Leaf cutter bees are among our most common solitary bees. They are distinctive because of the bright orange pollen brush on their back legs. They are very important pollinators but also cut out distinctive semi-circles from the leaves and petals of roses and other plants. After they have cut out the leaf, they roll it on their underside and fly off to their nest. The leaf will then be rolled into a neat package with food and a single egg inside. The nest usually only contains two to three eggs and may be found among logs or old tree stumps. While their activities can be irritating when they decide to pick on your prize roses, the problem is very short-lived and any attempt to discourage them will be ineffective. The benefit they provide is much greater than the damage they do.

Bee and wasp imitators

Hoverflies look like bees and wasps from a distance except that they hover and only have one pair of wings like all other flies. They eat many pest insects and so are useful in the garden. Once you get to notice the difference between hoverflies and bees and wasps, you will see they are quite different and there is no need to be alarmed by them.

Encouraging bees and wasps

The benefit that bees and wasps provide gardeners and farmers far outweighs any nuisance they might cause. There is growing concern that the number of bees is declining due to disease and changes to the countryside so there is a good argument for taking measures to encourage them. London Wildlife Trust recommends that we try to live with bees and wasps and only attempt to interfere when they are causing a serious nuisance. They recommend these actions:

  1. Leave bee and wasp nests alone and only move them when it is unavoidable. Make sure you demand that bees are relocated. Pest controllers destroy most wasp nests as they are difficult to relocate - be sure this destruction of up to 20,000 insects is necessary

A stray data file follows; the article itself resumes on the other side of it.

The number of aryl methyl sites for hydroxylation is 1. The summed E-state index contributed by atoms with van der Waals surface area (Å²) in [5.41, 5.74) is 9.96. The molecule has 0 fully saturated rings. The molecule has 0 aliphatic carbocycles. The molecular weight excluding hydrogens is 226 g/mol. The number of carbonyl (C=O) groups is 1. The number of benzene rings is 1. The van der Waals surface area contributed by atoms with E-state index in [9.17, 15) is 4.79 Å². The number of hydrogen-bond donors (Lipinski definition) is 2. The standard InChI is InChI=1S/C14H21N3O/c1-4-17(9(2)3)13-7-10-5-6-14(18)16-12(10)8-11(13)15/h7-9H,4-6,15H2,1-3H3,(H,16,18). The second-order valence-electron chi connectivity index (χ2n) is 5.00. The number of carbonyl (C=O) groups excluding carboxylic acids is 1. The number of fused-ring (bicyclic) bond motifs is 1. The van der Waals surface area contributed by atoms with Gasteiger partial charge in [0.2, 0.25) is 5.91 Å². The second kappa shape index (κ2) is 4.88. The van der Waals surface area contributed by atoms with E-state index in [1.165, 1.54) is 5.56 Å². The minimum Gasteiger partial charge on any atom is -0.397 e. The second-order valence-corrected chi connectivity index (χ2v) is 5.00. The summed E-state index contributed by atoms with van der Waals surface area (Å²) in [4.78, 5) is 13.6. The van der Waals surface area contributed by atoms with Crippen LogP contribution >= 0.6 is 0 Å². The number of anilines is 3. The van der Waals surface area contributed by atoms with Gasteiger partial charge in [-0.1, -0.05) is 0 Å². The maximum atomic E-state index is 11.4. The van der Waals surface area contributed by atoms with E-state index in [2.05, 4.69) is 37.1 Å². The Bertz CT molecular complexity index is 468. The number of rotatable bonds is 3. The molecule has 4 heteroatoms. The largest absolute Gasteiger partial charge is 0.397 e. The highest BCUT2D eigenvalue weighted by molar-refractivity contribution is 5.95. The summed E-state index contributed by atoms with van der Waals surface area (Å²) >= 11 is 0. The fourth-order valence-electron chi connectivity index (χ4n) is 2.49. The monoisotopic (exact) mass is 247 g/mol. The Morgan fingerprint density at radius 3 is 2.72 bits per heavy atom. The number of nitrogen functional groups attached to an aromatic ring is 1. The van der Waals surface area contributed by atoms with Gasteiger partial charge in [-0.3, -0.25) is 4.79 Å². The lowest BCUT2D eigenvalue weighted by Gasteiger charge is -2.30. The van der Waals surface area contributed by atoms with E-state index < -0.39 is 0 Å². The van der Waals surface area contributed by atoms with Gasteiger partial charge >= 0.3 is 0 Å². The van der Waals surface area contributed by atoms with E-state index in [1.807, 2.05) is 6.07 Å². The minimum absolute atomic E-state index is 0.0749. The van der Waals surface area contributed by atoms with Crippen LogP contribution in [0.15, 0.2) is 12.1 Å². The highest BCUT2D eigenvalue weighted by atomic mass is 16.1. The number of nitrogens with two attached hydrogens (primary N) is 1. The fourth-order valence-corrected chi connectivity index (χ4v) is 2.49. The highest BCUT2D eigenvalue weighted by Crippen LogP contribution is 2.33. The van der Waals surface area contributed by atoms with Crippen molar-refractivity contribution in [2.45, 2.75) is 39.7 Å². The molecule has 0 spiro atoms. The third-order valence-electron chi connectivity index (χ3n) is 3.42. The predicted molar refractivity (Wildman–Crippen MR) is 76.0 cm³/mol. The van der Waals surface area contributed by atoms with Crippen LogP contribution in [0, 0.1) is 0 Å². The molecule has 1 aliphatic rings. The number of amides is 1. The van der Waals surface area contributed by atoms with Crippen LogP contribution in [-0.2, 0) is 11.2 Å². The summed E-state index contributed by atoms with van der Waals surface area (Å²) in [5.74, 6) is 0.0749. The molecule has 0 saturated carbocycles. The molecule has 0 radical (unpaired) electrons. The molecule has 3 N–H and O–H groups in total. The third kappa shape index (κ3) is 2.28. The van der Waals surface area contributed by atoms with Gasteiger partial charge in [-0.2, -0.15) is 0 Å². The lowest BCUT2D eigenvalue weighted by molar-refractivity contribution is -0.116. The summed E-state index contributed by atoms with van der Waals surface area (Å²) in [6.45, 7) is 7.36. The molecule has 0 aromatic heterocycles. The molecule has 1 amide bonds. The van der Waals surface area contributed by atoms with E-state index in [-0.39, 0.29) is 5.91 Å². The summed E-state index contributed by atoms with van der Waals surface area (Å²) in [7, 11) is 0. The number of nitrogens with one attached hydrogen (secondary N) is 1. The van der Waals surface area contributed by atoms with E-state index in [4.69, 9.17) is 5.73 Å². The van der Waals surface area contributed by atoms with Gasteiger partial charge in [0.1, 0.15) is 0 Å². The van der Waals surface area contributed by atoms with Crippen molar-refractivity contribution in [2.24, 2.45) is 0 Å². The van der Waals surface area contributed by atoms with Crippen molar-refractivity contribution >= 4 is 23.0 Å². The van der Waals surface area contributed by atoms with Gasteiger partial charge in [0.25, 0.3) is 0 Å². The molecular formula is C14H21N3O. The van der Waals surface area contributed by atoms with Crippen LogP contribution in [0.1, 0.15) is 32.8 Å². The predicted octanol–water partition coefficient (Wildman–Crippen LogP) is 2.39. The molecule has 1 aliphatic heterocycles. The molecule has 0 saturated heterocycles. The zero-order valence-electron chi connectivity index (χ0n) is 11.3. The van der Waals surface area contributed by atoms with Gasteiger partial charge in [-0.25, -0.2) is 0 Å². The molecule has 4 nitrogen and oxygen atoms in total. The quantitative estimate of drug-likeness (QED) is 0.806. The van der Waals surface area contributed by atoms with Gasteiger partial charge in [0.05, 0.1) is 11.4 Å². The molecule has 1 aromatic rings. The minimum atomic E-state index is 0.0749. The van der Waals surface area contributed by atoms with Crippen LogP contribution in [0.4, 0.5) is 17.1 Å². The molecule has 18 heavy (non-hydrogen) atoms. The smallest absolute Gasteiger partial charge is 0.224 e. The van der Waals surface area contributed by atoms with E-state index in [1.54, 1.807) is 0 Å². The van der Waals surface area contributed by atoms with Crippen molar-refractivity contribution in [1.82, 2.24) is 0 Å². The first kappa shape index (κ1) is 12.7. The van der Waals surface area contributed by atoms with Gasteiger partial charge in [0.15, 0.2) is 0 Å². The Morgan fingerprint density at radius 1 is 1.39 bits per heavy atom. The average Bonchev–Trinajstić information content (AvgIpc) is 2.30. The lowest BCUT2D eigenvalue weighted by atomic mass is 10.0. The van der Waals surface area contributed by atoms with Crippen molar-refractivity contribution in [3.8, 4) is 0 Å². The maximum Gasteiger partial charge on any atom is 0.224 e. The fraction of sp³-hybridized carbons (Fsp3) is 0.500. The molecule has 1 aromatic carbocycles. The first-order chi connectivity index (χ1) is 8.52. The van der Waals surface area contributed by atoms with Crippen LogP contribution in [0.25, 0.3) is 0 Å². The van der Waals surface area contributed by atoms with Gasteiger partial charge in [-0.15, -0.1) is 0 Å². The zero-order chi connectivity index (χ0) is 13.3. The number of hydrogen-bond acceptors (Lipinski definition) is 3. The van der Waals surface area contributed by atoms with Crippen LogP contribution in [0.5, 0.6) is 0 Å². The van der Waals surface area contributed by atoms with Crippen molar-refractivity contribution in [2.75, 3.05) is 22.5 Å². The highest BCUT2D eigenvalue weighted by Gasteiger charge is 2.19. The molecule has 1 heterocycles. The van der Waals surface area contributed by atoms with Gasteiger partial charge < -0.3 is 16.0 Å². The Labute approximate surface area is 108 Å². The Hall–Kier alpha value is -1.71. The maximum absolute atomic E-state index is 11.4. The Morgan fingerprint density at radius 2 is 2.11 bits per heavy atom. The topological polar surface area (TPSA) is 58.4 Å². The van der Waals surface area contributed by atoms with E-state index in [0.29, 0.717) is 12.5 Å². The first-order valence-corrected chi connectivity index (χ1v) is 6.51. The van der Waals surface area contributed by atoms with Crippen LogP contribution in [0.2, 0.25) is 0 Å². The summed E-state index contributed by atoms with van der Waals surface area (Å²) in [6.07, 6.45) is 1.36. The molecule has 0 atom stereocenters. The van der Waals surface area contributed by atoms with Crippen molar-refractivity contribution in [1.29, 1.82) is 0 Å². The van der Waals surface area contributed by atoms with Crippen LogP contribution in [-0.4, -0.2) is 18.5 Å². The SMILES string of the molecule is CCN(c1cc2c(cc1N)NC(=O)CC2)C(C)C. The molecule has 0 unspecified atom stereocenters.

2. Don't swat a wasp. If you are having a picnic, put some beer or jam out for the wasps a short distance away. They will then leave you alone
  3. Provide nectar and pollen rich flowers for bees. Plant wild flowers like foxgloves, knapweed or scabious and other plants which flower between early spring and late summer. Look out for plants that attract bees and plant them.
  4. Leave areas of your garden undisturbed for bees to build a nest. They prefer north-east facing rough ground, sheltered by trees and shrubs. Old bird boxes or flower pots can even be used to give them something to build a nest in.

Need some help? / Want to Know More?

Contact the British Beekeepers Association External Hyperlink for leaflets or details of local beekeepers: National Agriculture Centre, Stoneleigh, Warwickshire CV8 2LZ and 024 7669 6679.

We also can provide contacts of people who will remove bee or wasps nests in unsuitable places. For more information on bees, wasps or other pests please email us at or telephone 01329 236100.

Information on this page was written by Steve Micklewright and produced by London Wildlife TrustExternal Hyperlink Harling House, 47-51 Great Suffolk Street London SE1 OBS.